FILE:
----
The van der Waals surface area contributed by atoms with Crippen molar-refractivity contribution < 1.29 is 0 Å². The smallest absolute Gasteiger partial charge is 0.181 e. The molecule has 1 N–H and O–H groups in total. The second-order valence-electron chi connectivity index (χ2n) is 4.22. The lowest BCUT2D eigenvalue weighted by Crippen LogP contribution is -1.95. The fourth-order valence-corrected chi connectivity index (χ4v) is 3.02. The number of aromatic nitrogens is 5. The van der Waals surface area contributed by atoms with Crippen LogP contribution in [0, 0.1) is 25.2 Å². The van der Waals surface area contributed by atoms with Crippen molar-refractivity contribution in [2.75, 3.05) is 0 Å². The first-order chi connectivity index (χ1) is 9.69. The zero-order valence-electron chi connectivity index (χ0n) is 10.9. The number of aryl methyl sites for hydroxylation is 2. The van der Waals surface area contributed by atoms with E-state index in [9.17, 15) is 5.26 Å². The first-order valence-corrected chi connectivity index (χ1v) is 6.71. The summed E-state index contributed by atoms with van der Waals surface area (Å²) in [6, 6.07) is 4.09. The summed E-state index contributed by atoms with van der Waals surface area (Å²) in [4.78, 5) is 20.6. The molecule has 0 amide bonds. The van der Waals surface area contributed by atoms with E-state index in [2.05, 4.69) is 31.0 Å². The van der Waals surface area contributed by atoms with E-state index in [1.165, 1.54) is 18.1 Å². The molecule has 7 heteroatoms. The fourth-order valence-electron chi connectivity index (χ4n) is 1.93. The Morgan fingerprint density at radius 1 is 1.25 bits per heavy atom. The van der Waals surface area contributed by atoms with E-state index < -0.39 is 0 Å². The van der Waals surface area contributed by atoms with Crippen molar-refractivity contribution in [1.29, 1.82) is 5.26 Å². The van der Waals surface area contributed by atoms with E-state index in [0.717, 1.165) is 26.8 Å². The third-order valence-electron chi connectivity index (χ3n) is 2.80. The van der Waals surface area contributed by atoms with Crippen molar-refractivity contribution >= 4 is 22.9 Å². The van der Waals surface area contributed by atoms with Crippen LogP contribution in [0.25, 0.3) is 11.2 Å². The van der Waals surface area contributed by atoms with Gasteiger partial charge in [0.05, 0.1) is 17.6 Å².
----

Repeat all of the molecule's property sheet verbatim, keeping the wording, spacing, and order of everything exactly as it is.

The van der Waals surface area contributed by atoms with Crippen molar-refractivity contribution < 1.29 is 0 Å². The smallest absolute Gasteiger partial charge is 0.181 e. The molecule has 1 N–H and O–H groups in total. The second-order valence-electron chi connectivity index (χ2n) is 4.22. The lowest BCUT2D eigenvalue weighted by Crippen LogP contribution is -1.95. The fourth-order valence-corrected chi connectivity index (χ4v) is 3.02. The number of aromatic nitrogens is 5. The van der Waals surface area contributed by atoms with Crippen LogP contribution in [0, 0.1) is 25.2 Å². The van der Waals surface area contributed by atoms with Crippen molar-refractivity contribution in [2.75, 3.05) is 0 Å². The first-order chi connectivity index (χ1) is 9.69. The zero-order valence-electron chi connectivity index (χ0n) is 10.9. The number of aryl methyl sites for hydroxylation is 2. The van der Waals surface area contributed by atoms with E-state index in [9.17, 15) is 5.26 Å². The first-order valence-corrected chi connectivity index (χ1v) is 6.71. The summed E-state index contributed by atoms with van der Waals surface area (Å²) in [6, 6.07) is 4.09. The summed E-state index contributed by atoms with van der Waals surface area (Å²) in [4.78, 5) is 20.6. The molecule has 0 amide bonds. The van der Waals surface area contributed by atoms with E-state index in [2.05, 4.69) is 31.0 Å². The van der Waals surface area contributed by atoms with E-state index in [1.165, 1.54) is 18.1 Å². The molecule has 7 heteroatoms. The fourth-order valence-electron chi connectivity index (χ4n) is 1.93. The Morgan fingerprint density at radius 1 is 1.25 bits per heavy atom. The van der Waals surface area contributed by atoms with E-state index < -0.39 is 0 Å². The van der Waals surface area contributed by atoms with Crippen molar-refractivity contribution in [1.29, 1.82) is 5.26 Å². The van der Waals surface area contributed by atoms with E-state index in [0.717, 1.165) is 26.8 Å². The third-order valence-electron chi connectivity index (χ3n) is 2.80. The van der Waals surface area contributed by atoms with Crippen molar-refractivity contribution >= 4 is 22.9 Å². The van der Waals surface area contributed by atoms with Crippen LogP contribution in [0.25, 0.3) is 11.2 Å². The van der Waals surface area contributed by atoms with Gasteiger partial charge in [0.05, 0.1) is 17.6 Å².